Faculty Mentor(s)

Dr. Alyssa Cheadle, Psychology

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Just a little over a year ago, our lives changed as our country fell into panic and all around us businesses and organizations shut down. Everyone but essential workers were supposed to stay home to prevent the spread of the deadly novel coronavirus. Like workplaces, places of worship also closed their doors, which for some was unprecedented. Organizational decisions and norms within these places of worship such as whether to follow executive orders, socially distance, and cleaning may have influenced individuals’ opinions on how to react to the pandemic. If religious communities chose not to follow these guidelines, telling parishioners that God will protect them and bring cure, for example, this could have given false hope and put individuals at risk (Levin, 2020). If this occurred, individuals could have been influenced to take the pandemic and guidelines less seriously while in public as well, thereby putting others at risk. On the other hand, religious communities that promoted social distancing and cleaning to “protect thy neighbor” would be promoting behaviors that would contribute to preventing spread (VanderWeele, 2020).

Though there are varying ways religiousness could impact health during the pandemic, we hypothesize that more religious and spiritual individuals will better comply with COVID-19 health behaviors to protect the common good due to religiousness and spirituality. Our sample included 1,382 participants involved in a national panel managed by the Harvard Digital Lab for the Social Sciences. The participants completed a survey once between April and May 2020. A 3-item measure was used to assess COVID-19 compliance behaviors, a 1-item measure was used to assess religiousness, and a 1-item measure was used to assess spirituality. Daily spiritual experiences were assessed by a 2-item measure and concern for worship activities being cancelled was asked through a 1-item measure. Religious coping was assessed through a 4-item measure. Preliminary results indicate that self-rated religious identity and combined measures of religiousness are associated with compliance to COVID related health behaviors. However, this association is opposite of our hypothesis and indicates that as compliance increases, religious identity and religiousness decrease. This could indicate that religiousness does not have benefits on preventative health during the pandemic and differs from previous research. This research will help to determine whether there are important associations due to religiousness and spirituality during the pandemic and whether there are characteristics that improve compliance with COVID-19 health behaviors.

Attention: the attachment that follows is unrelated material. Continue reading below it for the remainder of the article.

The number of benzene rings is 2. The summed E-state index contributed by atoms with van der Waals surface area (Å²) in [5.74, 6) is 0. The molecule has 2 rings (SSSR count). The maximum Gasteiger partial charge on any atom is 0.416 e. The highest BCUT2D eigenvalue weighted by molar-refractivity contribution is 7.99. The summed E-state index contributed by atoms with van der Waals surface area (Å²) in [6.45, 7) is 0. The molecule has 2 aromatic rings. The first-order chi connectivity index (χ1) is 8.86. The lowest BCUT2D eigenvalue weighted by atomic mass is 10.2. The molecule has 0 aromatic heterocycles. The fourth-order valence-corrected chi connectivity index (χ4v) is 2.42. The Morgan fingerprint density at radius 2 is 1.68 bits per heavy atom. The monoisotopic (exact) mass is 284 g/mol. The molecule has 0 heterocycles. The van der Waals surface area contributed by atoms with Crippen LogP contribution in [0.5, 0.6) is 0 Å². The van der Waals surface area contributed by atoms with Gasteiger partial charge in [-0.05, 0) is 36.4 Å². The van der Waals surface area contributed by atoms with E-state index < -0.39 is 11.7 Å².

Work on this project was supported by a Howard R. and Margaret E. Sluyter Faculty Development Fund to support student research and the Towsley Research Scholar program to support the work of Alyssa Cheadle.

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